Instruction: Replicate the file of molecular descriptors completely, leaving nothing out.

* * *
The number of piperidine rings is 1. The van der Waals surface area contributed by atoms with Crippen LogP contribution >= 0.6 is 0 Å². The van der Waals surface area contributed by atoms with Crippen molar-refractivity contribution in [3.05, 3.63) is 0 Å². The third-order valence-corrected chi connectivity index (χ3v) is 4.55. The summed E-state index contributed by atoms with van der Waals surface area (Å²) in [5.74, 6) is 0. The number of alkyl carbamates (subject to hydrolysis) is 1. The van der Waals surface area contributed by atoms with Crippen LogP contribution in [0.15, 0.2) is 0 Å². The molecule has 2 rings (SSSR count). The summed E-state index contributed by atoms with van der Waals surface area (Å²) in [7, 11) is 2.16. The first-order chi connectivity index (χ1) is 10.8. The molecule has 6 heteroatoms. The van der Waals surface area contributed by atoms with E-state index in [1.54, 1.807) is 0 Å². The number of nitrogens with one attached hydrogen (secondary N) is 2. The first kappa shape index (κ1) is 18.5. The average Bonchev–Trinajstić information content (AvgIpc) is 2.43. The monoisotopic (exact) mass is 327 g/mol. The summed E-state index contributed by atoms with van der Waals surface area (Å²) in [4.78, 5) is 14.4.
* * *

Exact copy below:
The number of piperidine rings is 1. The van der Waals surface area contributed by atoms with Crippen LogP contribution >= 0.6 is 0 Å². The van der Waals surface area contributed by atoms with Crippen molar-refractivity contribution in [3.05, 3.63) is 0 Å². The third-order valence-corrected chi connectivity index (χ3v) is 4.55. The summed E-state index contributed by atoms with van der Waals surface area (Å²) in [5.74, 6) is 0. The number of alkyl carbamates (subject to hydrolysis) is 1. The van der Waals surface area contributed by atoms with Crippen LogP contribution in [0.15, 0.2) is 0 Å². The molecule has 2 rings (SSSR count). The summed E-state index contributed by atoms with van der Waals surface area (Å²) in [7, 11) is 2.16. The first-order chi connectivity index (χ1) is 10.8. The molecule has 6 heteroatoms. The van der Waals surface area contributed by atoms with E-state index in [1.54, 1.807) is 0 Å². The number of nitrogens with one attached hydrogen (secondary N) is 2. The first kappa shape index (κ1) is 18.5. The average Bonchev–Trinajstić information content (AvgIpc) is 2.43. The monoisotopic (exact) mass is 327 g/mol. The summed E-state index contributed by atoms with van der Waals surface area (Å²) in [4.78, 5) is 14.4.